The sensory world of animals is noisy, complex and dynamic. From a barrage of stimuli, animals must detect, sort, group and track biologically relevant signals to communicate with conspecifics, seek food, engage in courtship, avoid predators and navigate in space.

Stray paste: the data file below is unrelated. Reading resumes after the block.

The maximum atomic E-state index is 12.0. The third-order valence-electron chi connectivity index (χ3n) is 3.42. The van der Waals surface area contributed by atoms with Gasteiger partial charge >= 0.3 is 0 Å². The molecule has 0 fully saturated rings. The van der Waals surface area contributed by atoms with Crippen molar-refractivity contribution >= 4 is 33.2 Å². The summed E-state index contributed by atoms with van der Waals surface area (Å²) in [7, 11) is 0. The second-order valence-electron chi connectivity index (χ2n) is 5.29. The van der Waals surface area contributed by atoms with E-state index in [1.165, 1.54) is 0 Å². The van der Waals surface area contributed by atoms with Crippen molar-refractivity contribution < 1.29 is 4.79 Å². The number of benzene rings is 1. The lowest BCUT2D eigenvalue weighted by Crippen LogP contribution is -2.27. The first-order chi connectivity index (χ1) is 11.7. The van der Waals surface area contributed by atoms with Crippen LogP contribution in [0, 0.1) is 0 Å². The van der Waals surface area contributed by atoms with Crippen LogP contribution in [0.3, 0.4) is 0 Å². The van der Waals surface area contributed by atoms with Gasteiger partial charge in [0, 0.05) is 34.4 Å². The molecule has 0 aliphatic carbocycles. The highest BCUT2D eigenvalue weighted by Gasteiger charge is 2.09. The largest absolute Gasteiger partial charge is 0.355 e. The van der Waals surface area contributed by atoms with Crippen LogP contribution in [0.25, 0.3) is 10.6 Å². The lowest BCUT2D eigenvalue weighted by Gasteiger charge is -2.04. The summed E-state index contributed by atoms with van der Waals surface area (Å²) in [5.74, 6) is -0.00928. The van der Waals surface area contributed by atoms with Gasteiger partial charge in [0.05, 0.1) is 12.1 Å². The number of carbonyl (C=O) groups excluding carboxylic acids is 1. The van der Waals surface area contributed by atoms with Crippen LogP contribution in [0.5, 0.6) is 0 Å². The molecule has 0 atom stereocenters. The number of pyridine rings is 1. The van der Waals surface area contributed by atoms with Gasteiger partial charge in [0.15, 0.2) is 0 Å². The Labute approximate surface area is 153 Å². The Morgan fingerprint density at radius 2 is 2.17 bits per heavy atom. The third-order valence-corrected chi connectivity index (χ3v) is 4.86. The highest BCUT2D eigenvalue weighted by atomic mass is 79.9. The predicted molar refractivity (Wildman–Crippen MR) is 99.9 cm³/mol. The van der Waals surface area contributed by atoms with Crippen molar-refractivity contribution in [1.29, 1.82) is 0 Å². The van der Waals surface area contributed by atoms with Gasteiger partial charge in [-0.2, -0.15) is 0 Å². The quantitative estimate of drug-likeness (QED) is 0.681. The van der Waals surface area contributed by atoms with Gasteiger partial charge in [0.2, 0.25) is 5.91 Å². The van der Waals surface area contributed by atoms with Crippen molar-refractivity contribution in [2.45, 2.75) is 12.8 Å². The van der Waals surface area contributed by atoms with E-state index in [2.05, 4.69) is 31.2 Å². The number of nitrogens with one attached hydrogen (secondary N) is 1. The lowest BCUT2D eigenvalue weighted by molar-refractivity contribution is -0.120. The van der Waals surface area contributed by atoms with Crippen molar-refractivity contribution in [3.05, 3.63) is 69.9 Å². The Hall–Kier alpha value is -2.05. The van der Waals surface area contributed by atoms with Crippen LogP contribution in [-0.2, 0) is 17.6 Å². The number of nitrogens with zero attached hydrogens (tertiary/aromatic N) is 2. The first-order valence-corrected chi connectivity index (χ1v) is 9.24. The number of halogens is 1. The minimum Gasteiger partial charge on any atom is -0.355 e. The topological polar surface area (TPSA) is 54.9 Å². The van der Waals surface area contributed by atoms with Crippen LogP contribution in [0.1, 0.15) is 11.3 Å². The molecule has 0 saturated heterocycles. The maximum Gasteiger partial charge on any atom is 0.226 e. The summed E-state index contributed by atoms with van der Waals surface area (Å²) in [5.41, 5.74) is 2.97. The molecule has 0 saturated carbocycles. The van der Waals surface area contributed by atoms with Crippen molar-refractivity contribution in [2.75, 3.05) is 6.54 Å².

Successful foraging by echolocating bats requires multimodal integration of visual, auditory, and somatosensory (e.g., tactile, proprioceptive) information, which is then used to drive adaptive motor behaviors in a dynamic environment. Executing complex flight maneuvers requires rapid sensory integration to generate adaptive motor output. In bats, the only mammals capable of powered flight, wing hairs provide somatosensory information to guide motor behavior. However, peripheral inputs and outputs to flight-related sensorimotor circuitry have not been studied. The goal of this project is to elucidate the neuroanatomical basis and functional role of this specialized airflow-detecting sensory substrate for stable and maneuverable flight. This is a five-year grant.